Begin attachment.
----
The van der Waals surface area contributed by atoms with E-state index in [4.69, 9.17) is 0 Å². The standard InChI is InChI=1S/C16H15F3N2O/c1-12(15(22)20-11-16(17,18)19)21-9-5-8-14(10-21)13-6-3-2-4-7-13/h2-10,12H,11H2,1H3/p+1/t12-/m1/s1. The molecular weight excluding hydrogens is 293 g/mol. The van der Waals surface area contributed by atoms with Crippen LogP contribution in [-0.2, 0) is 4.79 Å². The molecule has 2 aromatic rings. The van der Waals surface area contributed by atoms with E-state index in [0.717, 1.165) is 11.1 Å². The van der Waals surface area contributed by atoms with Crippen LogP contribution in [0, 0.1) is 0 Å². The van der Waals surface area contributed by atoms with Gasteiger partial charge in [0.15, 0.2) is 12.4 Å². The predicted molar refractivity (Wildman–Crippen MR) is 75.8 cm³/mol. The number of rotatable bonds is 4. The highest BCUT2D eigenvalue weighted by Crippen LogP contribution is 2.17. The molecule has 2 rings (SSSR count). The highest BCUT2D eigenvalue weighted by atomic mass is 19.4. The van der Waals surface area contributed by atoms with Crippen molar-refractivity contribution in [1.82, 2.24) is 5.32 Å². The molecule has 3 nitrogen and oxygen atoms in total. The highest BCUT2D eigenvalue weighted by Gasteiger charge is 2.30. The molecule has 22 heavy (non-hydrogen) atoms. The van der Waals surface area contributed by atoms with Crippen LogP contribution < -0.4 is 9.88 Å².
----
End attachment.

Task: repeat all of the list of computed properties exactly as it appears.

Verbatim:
The van der Waals surface area contributed by atoms with E-state index in [4.69, 9.17) is 0 Å². The standard InChI is InChI=1S/C16H15F3N2O/c1-12(15(22)20-11-16(17,18)19)21-9-5-8-14(10-21)13-6-3-2-4-7-13/h2-10,12H,11H2,1H3/p+1/t12-/m1/s1. The molecular weight excluding hydrogens is 293 g/mol. The van der Waals surface area contributed by atoms with Crippen LogP contribution in [-0.2, 0) is 4.79 Å². The molecule has 2 aromatic rings. The van der Waals surface area contributed by atoms with E-state index in [0.717, 1.165) is 11.1 Å². The van der Waals surface area contributed by atoms with Crippen LogP contribution in [0, 0.1) is 0 Å². The van der Waals surface area contributed by atoms with Gasteiger partial charge in [0.15, 0.2) is 12.4 Å². The predicted molar refractivity (Wildman–Crippen MR) is 75.8 cm³/mol. The number of rotatable bonds is 4. The highest BCUT2D eigenvalue weighted by Crippen LogP contribution is 2.17. The molecule has 2 rings (SSSR count). The highest BCUT2D eigenvalue weighted by atomic mass is 19.4. The van der Waals surface area contributed by atoms with Crippen molar-refractivity contribution in [1.82, 2.24) is 5.32 Å². The molecule has 3 nitrogen and oxygen atoms in total. The highest BCUT2D eigenvalue weighted by Gasteiger charge is 2.30. The molecule has 22 heavy (non-hydrogen) atoms. The van der Waals surface area contributed by atoms with Crippen LogP contribution < -0.4 is 9.88 Å².